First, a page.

Elon Musk’s antisemitic comments have pushed X advertisers over the edge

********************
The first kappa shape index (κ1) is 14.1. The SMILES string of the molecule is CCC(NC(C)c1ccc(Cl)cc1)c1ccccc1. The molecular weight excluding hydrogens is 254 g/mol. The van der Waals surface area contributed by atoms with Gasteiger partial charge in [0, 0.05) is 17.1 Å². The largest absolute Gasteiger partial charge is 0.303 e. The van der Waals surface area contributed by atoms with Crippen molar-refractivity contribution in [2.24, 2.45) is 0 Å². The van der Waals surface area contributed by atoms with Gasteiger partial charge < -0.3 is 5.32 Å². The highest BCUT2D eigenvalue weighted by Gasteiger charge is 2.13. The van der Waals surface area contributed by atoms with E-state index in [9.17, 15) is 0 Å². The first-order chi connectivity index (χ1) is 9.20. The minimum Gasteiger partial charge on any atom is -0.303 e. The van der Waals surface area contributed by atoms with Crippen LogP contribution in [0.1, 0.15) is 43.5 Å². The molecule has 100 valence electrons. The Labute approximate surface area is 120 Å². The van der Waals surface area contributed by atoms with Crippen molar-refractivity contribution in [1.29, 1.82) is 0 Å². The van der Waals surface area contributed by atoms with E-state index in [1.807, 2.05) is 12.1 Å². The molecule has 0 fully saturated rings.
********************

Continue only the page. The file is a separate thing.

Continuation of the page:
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“If you suffer from ringing ears, you’re going to love this recent breakthrough,” said the unblockable advertisement, featuring a man with Mona Lisa smile pouring baby oil into his ear canal. Not tempted? Then how about a spammy ‘news’ website with the headline “This Seems Unbelievable, But Happens in Dubai Everyday”? Or an unauthorised SpaceX-branded cryptocurrency, complete with the dubious promise that you could win a trip to Mars? These are the low-quality adverts that users of X, née Twitter, have been seeing more of in the year since Elon Musk bought the company for a titanic $44 billion. Their prominence is a testament to the slow drip of reputable advertisers who have been abandoning the service – and thereby strangling it of its financial lifeblood. Last week that drip became a torrent after Elon Musk enthusiastically endorsed the idea that “Jewish communities” in the US have been stoking “hatred against whites” and pushing to “flood the country” with “hordes of minorities” – a mildly watered-down version of the white supremacist conspiracy theory known as “the Great Replacement”. One day after, an investigation by the left-wing campaign group Media Matters for America found that ads for major companies such as Apple and IBM had appeared next to explicitly pro-Nazi posts – despite promises from X’s chief executive Linda Yaccarino that they would be “protected” from such unfortunate juxtapositions. The following day, major companies including Apple, Sony, Warner Bros, Disney, and IBM all said they would no longer buy adverts on X, while advertising executives pressed Yaccarino, once respected throughout the ad industry as a high-flying executive at NBCUniversal, to resign before her reputation was indelibly tarnished. Tesla shareholders, tech barons, and even the White House joined in the criticism. The crisis could deprive the ailing social network of tens or hundreds of millions of dollars in sales revenue, marking a turning point from which it may not recover. “Any advertiser on the platform is tacitly if not explicitly supporting Musk’s choices – it’s impossible to separate them at this point,” Brian Wieser, a widely respected ad industry analyst and head of the advisory firm Madison and Wall, told The Independent. “Musk is doing everything he can to make sure this business that was overpriced when he bought it is worth nothing.” Musk argued that he is not antisemitic and launched what he called a “thermonuclear lawsuit” against Media Matters, which accused it of artificially manipulating the social network’s algorithms to achieve the contentious juxtapositions (while admitting that they had in fact occurred). It’s hard to assess the scale of the blow that was dealt to X last week – in part because, as a privately held company, it no longer needs to reveal its finances publicly. But data provided to The Independent by the market intelligence firm Sensor Tower suggests that just six of the companies that pulled out – Apple, IBM, Sony, Comcast, and Paramount – accounted for 7 per cent of all US ad spending on the social network. Wieser likewise estimates that all the boycotters combined could represent 5 or 10 per cent of X’s pre-Musk ad revenues, with each film studio accounting for perhaps tens of millions of dollars in a good year – though he cautions that this is only a guess. “There’s no doubt that Musk’s own promotion of white genocide was not just a catalyst but a massive contributing factor of advertisers leaving,” says Angelo Carusone, the head of Media Matters and a veteran of past advertising boycotts against Fox News and Facebook. He tells The Independent this latest incident was remarkable because it was such a direct and personal endorsement by Musk of claims that most large companies would run a mile from. “If you’re an advertiser and you’re having some brand safety concerns, and then you’re [seeing] the platform promoting the very content that should be diminished, you’re saying: ‘I don’t think this is fixable’,” he says. This comes on top of an existing advertiser exodus that began when Musk bought Twitter in October 2022. Of the company’s top 100 US advertisers in the days before the buyout, only 50 were still there as of October 2023, according to Sensor Tower – and the new top 100 were spending roughly 45 per cent less money. X and Yaccarino have given different figures, claiming that numerous top 100 advertisers have returned to the service this year. However, that is not supported by third party data. The situation has created new pressure on Yaccarino, who is reportedly facing calls to resign from ad executives. “My advice was to leave before her reputation was damaged,” said the prominent marketer Lou Paskalis on Monday. “I believe that there has been a groundswell of a lot of people such as myself saying, ‘save yourself.’” Nor was the latest outrage limited to advertisers. “I call on Elon Musk to resign,” said Facebook co-founder Dustin Moskowitz. “[This] CEO does so many detrimental things that destroy the brand,” said longtime Tesla investor Ross Gerber. “We condemn this abhorrent promotion of antisemitic and racist hate in the strongest terms, which runs against our core values as Americans,” said a spokesperson for Joe Biden. Some journalists also reached their limit. Platformer, a widely-read tech newsletter that has often broken major news from inside the company, said it would no longer promote its content on the service or feature any tweets in its daily roundup of funny posts from across the internet. “Any day over the past day would have been a good day to quit X; Thursday was just mine,” Platformer’s editor Casey Newton tells The Independent. “X has devolved into a far-right cesspool, and it would undermine the integrity and value of what we try to do to continue contributing to the platform in any way.” Such decisions are dangerous to X because it has historically depended on reporters, pundits, and celebrities to draw other users to the service. Its own PR folk have always boasted that Twitter was the place where you could see the latest news playing out before it had even solidified into headlines. “It does feel like a step change,” says Wieser, arguing that it’s “really hard to come back from” what he describes as the “overt racism” of Musk’s remarks. A comparison with the massive Facebook advertising boycott of 2020 is similarly instructive. That year, many companies froze their spending on the service out of concern over its refusal to take action on posts by Donald Trump that called for violence against George Floyd protesters. Back then, Carusone says, many firms were “quiet quitters” and had to be cajoled or pressured into announcing their decisions. Those quitting X this month immediately publicised it. Moreover, X’s nascent revenue sharing programme for big accounts – an attempt by Musk to vie with YouTube and TikTok for the favour of professional social media influencers – means advertisers must also contend with the risk of their money directly funding extremists. (Andrew Tate, the misogynist influencer who is under investigation for rape and human trafficking in Romania, claims to have received at least $20,000.) And while Zuckerberg had exercised great personal influence over how Facebook treated Trump, he wasn’t the one who was actually making the posts at the heart of the debate. “This all ties into Musk’s conduct because so much of X’s policies and orientation to brand safety are an extension of Elon Musk’s view, which frankly is redpilled – and bad for business,” says Carusone. In November 2022, weeks after closing the deal on Twitter, Elon Musk held a gigantic conference call to reassure advertisers about his plan for the company, saying he was “open to ideas”. One problem: just days earlier he had threatened “a thermonuclear name and shame” campaign (he seems fond of that word) against advertisers who paused their spending, accusing them of giving in to activists who were “trying to destroy free speech in America”. It was, Wieser tells The Independent, “one of the dumbest things I’d ever seen” – and symptomatic of the long-term problems that have brought X to this point. One of those Musk was mad at was Carusone from Media Matters. But, he tells The Independent, “no one was rooting against X. Everyone really seemed to want X to succeed”. However, advertisers were quickly spooked by the scorched earth blitzkrieg that Musk seemed to be waging against his own company. He gutted not only the content moderation and policy teams responsible for stopping hate speech and abuse, but also sales teams responsible for liaising with advertisers and ensuring their problems were flagged to other departments. “Twitter, certainly for large brands, was never a must-buy,” says Wieser. “It requires a lot of work to persuade marketers to buy from them and develop programmes that are unique to those advertisers. “So when you cut the workforce by that much, that had very direct consequences – in addition to the brand safety and suitability issues.” ‘Brand safety’, incidentally, is an ad industry term for the difficult craft of avoiding reputational damage when promoting your products – such as by not letting them be associated with some dollar store Adolf Hitler fan club. There is a sizeable sub-industry of consultants and technologists working to shield advertisers from these risks. Carusone says that most of the early exodus was driven by media buyers – middlemen who run ad campaigns on behalf of their clients. When the initial chaos abated, the middlemen relaxed their postures, and at that point Carusone thinks the situation was still salvageable. Over the summer, Yaccarino touted a new automated system that would use AI to spot extremist posts and prevent any ads from running next to them. Yet as Musk continued his own inflammatory statements – from antisemitic conspiracy theories about George Soros to claiming Mark Zuckerberg “bought” the 2020 election – individual advertisers began to peel away, not least because of Media Matters’ intervention. In August, companies such as Adobe and Gilead Sciences paused spending after Carusone’s group found their ads running beside pro-Nazi posts. In September, Apple chief executive Tim Cook said he was “constantly asking” if the company should keep using X, saying there were “some things about it I don’t like”. So for Wieser, X had already “degraded to a point of inconsequence for most marketers” when Musk posted his most recent antisemitic tweet – and tipped the company into perhaps its biggest mess since the buyout. Large social networks have died before, and there is no reason to think it can’t happen again. So does X have a viable path back to safety, or even success? For Wieser the company’s future looks “totally bleak”. What little information we have suggests that Musk’s vaunted premium service, formerly known as Twitter Blue, has not been widely adopted and is nowhere close to making up for the loss of ad revenue. “Your base case,” says Wieser – meaning the most likely outcome for X – “should be that Musk grinds it down to zero.” Granted, he adds, there may still be some low-end advertisers who don’t care about where their ads appear – the kind of scammy or spammy promotions that have proliferated on X this year. Like most major social networks, X puts ads in front of its users based on an automated auction process, in which advertisers bid against each other to fill each potential advertising space as it comes up. If big-spending major brands don’t show up, those auctions will be won by smaller and cheaper bidders – which often means lower-quality ads. This issue is not unique to X, but Musk’s decisions have made X uniquely vulnerable to it. Lower ad quality could also exacerbate the flight of ordinary users, meaning fewer eyeballs and fewer spaces in which X can sell ads. Both outside estimates and internal leaks suggest that X has lost users since the buyout – anything from 4 to 15 per cent. That is not surprising given the cavalcade of unpopular decisions Musk has made, such as trashing X’s verification system for public figures, dumping the Twitter brand and its iconic blue bird logo, and briefly capping the number of posts users could view. “It’s a shell of what it was, and there’s no way back that I can see, unless Musk steps aside,” concludes Wieser. The only upside to the current crisis, he adds, would be if it provokes shareholders of Tesla – another Musk company, which is thriving in comparison to X – into a revolt that forces him to sell X or otherwise insulate it from his influence. X did not respond to a request for comment from The Independent, except for the automated response: “Busy now, please check back later.” (It was, at least, a step up from the poop emoji with which all media requests previously met.) On Sunday evening, Yaccarino sent an email to X employees saying that “no other platform” is “working as hard to protect free speech” and decrying “deceptive attacks” by outside activists. The company’s lawsuit accused Media Matters of “knowingly and maliciously manufacturing” controversial juxtapositions of adverts and posts, claiming that these combinations were extremely rare and would never be seen by most users. It said that the group’s dummy accounts had only followed two kinds of profiles: big-name advertisers and known extremists. It further claimed that the group had to “endlessly scroll and refresh” this “unrepresentative feed” in order to achieve those results, generating “between 13 and 15 times more advertisements per hour than the average X user”. In response, Carusone describes this lawsuit as “like getting mad at a mirror because you don’t like the reflection”, and says his group will fight the case.